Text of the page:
Monday 18 February 2013

The most beautiful garden in Africa

A hundred years ago, a dedicated botanist called Harold Pearson began the task of transforming a huge, overgrown and neglected tract of land on the slopes of Table Mountain into the continent's most beautiful garden.

Pearson saw the potential for a spectacular indigenous garden under the mountains to display the Cape's floral kingdom - the richest variety of plant life in the smallest area existing in the world.

In a time before excavation machinery, the job was undertaken manually with spades, shovels and mule carts, Pearson labouring alongside a team of only a handful of men after work and on weekends.

He channelled the water that cascades naturally in waterfalls down the mountainside into streams and ponds ...

to provide irrigation for the Cape's indigenous flora ...

Cycads that survived the dinosaur area, and tree ferns (Cyathea dregei below...

Proteas - one of the oldest species of plant life in the world, its ancestors going back 300 million years ...

Pelargoniums, one of many species indigenous to this area that have given rise to popularly known plants in the rest of the world (where they're often wrongly called geraniums) ...

Stone Age people inhabited these mountains aeons ago, and since then Khoi and San people and European settlers have all left their mark.

It's also home to protected bird and animal life. Walking round the gardens with my mother on my last day in Cape Town we watched an Egyptian goose dive-bombing another from the air ...

Harold Pearson died young, before he saw his vision to completion, and is buried in the gardens. Today the Kirstenbosch botanical garden is a UNESCO World Heritage site and rated one of the seven top botanical gardens of the world.

There's a fragrance garden, a Braille trail for the blind, a garden of plants threatended with extinction, a garden  featuring plants used by traditional African healers ... and a fabulous collection of Mambo stone sculptures from Zimbabwe as well as sculptor Dylan Lewis's famous animals in action ...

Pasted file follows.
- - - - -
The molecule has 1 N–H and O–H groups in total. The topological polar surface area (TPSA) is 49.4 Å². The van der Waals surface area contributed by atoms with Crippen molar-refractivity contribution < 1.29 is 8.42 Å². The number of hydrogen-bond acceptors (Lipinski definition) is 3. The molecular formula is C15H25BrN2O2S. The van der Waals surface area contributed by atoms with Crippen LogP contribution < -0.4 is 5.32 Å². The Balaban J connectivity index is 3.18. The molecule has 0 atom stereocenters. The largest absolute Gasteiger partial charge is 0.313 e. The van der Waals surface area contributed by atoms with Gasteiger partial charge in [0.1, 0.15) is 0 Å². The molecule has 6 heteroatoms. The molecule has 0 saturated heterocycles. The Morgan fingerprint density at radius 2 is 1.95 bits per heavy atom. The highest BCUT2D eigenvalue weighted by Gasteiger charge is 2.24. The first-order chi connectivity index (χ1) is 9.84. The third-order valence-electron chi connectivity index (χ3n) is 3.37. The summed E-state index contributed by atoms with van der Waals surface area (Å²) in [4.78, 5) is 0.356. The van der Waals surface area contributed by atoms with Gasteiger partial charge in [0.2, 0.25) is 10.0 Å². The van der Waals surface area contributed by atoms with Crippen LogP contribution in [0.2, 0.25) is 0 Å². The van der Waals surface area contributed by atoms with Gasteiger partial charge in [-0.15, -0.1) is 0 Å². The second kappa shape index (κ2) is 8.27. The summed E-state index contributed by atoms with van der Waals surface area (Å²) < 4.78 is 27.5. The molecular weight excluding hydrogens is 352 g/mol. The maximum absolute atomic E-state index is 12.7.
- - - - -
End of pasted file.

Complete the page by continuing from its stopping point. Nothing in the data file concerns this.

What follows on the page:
Photos on display for this year's centenary celebrations show some historic moments in the garden's (and the country's) history ...

These ladies are horticulturalists (with what must be one of the best jobs in the world) and the only ones who are allowed to pick flowers here.

I was lucky to have a solo walk with my mother as a guide. She is one of Kirstenbosch's leading guides and last year was awarded an honorary life membership in recognition of her work and botanical knowledge.

Thanks for the tour, mum, and I hope you enjoyed the pics!


  1. I can quite see why it earned its name!
    How wonderful for your mother to spend time in such an amazing place.
    One day.......

  2. Magical, thank you for sharing the pictures and your mum for the tour!
    I'll email the link immediately to my daughter C who is traveling in South Africa as I type.

  3. This is a wonderland...thank you, Karen, for giving us access to this garden.

    Thanks also to the wise and talented and energetic man who had the vision and follow through to get it established.

    Bravo to your mum for her involvement with this botanical glory, and also to her for being your mum!


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  5. You must have clambered over every inch of the magnificent gardens! They should make you an honorary guide, or guide descendant, and your mother must be a remarkable woman.
    Glorious photos, thank you.


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